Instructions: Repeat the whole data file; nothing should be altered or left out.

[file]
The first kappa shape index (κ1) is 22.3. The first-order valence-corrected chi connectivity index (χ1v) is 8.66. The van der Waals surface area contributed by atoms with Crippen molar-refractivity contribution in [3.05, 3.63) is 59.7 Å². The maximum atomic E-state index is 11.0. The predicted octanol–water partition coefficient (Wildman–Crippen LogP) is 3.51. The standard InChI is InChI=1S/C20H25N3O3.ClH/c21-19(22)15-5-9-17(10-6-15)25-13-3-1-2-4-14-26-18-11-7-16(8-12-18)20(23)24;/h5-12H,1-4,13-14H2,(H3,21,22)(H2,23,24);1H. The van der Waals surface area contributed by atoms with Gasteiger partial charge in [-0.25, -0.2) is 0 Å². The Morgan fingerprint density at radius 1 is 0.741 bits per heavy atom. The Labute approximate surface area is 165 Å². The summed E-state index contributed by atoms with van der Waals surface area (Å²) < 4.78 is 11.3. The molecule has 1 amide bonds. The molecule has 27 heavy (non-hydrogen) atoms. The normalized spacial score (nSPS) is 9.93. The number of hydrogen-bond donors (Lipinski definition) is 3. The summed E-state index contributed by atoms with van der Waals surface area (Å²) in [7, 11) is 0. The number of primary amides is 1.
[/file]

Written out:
The first kappa shape index (κ1) is 22.3. The first-order valence-corrected chi connectivity index (χ1v) is 8.66. The van der Waals surface area contributed by atoms with Crippen molar-refractivity contribution in [3.05, 3.63) is 59.7 Å². The maximum atomic E-state index is 11.0. The predicted octanol–water partition coefficient (Wildman–Crippen LogP) is 3.51. The standard InChI is InChI=1S/C20H25N3O3.ClH/c21-19(22)15-5-9-17(10-6-15)25-13-3-1-2-4-14-26-18-11-7-16(8-12-18)20(23)24;/h5-12H,1-4,13-14H2,(H3,21,22)(H2,23,24);1H. The van der Waals surface area contributed by atoms with Gasteiger partial charge in [-0.25, -0.2) is 0 Å². The Morgan fingerprint density at radius 1 is 0.741 bits per heavy atom. The Labute approximate surface area is 165 Å². The summed E-state index contributed by atoms with van der Waals surface area (Å²) < 4.78 is 11.3. The molecule has 1 amide bonds. The molecule has 27 heavy (non-hydrogen) atoms. The normalized spacial score (nSPS) is 9.93. The number of hydrogen-bond donors (Lipinski definition) is 3. The summed E-state index contributed by atoms with van der Waals surface area (Å²) in [7, 11) is 0. The number of primary amides is 1.